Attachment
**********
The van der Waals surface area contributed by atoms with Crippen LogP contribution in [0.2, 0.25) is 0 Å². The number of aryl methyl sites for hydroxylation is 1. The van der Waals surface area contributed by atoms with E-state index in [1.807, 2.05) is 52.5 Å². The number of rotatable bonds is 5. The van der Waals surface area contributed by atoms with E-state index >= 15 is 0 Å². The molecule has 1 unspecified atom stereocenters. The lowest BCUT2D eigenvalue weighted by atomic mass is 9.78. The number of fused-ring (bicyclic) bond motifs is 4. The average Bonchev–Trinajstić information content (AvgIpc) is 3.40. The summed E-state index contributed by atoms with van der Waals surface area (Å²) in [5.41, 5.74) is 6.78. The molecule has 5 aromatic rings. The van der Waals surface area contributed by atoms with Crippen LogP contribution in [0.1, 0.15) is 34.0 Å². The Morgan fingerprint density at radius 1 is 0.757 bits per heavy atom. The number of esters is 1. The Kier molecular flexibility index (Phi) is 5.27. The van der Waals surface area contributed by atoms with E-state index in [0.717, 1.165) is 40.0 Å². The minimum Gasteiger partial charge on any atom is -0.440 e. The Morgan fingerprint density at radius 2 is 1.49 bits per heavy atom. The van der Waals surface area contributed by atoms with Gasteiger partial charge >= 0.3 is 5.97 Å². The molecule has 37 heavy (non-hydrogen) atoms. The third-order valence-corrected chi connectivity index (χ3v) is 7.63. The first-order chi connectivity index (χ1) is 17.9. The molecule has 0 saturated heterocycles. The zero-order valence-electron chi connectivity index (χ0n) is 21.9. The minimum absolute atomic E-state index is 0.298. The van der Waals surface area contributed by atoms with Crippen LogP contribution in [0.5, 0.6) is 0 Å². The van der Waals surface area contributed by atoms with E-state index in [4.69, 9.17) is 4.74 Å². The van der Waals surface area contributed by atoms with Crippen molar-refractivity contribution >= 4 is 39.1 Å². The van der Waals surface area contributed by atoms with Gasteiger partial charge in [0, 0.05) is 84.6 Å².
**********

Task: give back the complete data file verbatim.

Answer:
The van der Waals surface area contributed by atoms with Crippen LogP contribution in [0.2, 0.25) is 0 Å². The number of aryl methyl sites for hydroxylation is 1. The van der Waals surface area contributed by atoms with E-state index in [1.807, 2.05) is 52.5 Å². The number of rotatable bonds is 5. The van der Waals surface area contributed by atoms with E-state index >= 15 is 0 Å². The molecule has 1 unspecified atom stereocenters. The lowest BCUT2D eigenvalue weighted by atomic mass is 9.78. The number of fused-ring (bicyclic) bond motifs is 4. The average Bonchev–Trinajstić information content (AvgIpc) is 3.40. The summed E-state index contributed by atoms with van der Waals surface area (Å²) in [5.41, 5.74) is 6.78. The molecule has 5 aromatic rings. The van der Waals surface area contributed by atoms with Crippen LogP contribution in [0.1, 0.15) is 34.0 Å². The Morgan fingerprint density at radius 1 is 0.757 bits per heavy atom. The number of esters is 1. The Kier molecular flexibility index (Phi) is 5.27. The van der Waals surface area contributed by atoms with E-state index in [0.717, 1.165) is 40.0 Å². The minimum Gasteiger partial charge on any atom is -0.440 e. The Morgan fingerprint density at radius 2 is 1.49 bits per heavy atom. The van der Waals surface area contributed by atoms with Gasteiger partial charge >= 0.3 is 5.97 Å². The molecule has 37 heavy (non-hydrogen) atoms. The third-order valence-corrected chi connectivity index (χ3v) is 7.63. The first-order chi connectivity index (χ1) is 17.9. The molecule has 0 saturated heterocycles. The zero-order valence-electron chi connectivity index (χ0n) is 21.9. The minimum absolute atomic E-state index is 0.298. The van der Waals surface area contributed by atoms with Crippen LogP contribution in [0.5, 0.6) is 0 Å². The van der Waals surface area contributed by atoms with E-state index in [4.69, 9.17) is 4.74 Å². The van der Waals surface area contributed by atoms with Crippen molar-refractivity contribution >= 4 is 39.1 Å². The van der Waals surface area contributed by atoms with Gasteiger partial charge in [0, 0.05) is 84.6 Å².